Hemoglobin descended from a single gene transmitted to all by their last common ancestor, said scientists from CNRS, Université de Paris and Sorbonne Université, in association with others at the University of Saint Petersburg and the University of Rio de Janeiro. The findings of the study are published in BMC Evolutionary Biology.
Having red blood is not peculiar to humans or mammals. This color comes from hemoglobin, a complex protein specialized in transporting the oxygen found in the circulatory system of vertebrates, but also in annelids (a worm family whose most famous members are earthworms), molluscs (especially pond snails) and crustaceans (such as daphnia or 'water fleas').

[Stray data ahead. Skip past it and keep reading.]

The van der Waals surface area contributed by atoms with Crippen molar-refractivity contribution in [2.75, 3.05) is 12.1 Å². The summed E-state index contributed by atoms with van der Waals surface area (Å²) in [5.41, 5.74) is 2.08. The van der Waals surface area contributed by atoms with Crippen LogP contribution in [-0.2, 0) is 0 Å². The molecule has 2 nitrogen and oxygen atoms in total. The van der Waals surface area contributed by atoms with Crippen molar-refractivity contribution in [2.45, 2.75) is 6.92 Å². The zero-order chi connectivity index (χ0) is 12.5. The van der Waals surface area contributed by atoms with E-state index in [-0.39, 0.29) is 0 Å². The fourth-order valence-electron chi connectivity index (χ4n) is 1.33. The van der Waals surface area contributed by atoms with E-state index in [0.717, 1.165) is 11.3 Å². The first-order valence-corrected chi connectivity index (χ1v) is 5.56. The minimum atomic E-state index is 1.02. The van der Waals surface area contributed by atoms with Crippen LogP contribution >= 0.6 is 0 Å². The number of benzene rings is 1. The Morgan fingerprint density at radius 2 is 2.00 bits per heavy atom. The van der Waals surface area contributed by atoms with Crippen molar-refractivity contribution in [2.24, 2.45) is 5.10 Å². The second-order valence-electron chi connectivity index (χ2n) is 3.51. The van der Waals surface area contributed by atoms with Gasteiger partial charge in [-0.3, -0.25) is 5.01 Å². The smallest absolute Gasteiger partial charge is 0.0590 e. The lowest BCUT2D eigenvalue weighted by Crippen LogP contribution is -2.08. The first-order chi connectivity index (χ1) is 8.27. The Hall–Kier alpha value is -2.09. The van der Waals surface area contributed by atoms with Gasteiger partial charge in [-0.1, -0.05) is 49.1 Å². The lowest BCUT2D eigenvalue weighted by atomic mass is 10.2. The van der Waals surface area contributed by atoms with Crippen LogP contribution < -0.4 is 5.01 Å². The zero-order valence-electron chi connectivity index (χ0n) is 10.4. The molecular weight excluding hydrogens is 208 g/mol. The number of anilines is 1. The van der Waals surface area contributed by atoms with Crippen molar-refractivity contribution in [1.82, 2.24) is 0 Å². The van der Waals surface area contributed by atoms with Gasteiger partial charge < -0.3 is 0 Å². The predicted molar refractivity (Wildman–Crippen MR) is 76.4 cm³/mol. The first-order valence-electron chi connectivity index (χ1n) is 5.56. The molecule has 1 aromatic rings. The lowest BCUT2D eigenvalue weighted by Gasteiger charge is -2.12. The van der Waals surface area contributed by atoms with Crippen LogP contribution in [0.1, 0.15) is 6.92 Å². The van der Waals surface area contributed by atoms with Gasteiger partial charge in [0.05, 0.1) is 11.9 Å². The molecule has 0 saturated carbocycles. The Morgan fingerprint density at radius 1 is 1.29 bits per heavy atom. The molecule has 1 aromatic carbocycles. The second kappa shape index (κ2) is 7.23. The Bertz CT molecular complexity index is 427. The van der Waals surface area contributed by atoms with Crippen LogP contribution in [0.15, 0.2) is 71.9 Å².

It was thought that for hemoglobin to have appeared in such diverse species, it must have been 'invented' several times during evolution. But recent research has shown that all of these hemoglobins born 'independently' actually derive from a single ancestral gene.
It is considered to be an animal that evolved slowly, because its genetic characteristics are close to those of the marine ancestor of most animals, Urbilateria(1). Studying these worms by comparing them with other species with red blood has helped in tracing back to the origins of hemoglobins.
This work shows that in all species with red blood, it is the same gene that makes a globin called 'cytoglobin' that independently evolved to become a hemoglobin-encoding gene. This new circulating molecule made oxygen transport more efficient in their ancestors, who became larger and more active.
Scientists now want to change scale and continue this work by studying when and how the different specialized cells of bilaterian vascular systems emerged.
(1)Urbilateria is the last common ancestor of bilaterians, i.e. animals with bilateral (left-right) symmetry and complex organs, apart from species with simpler organization such as sponges and jellyfish.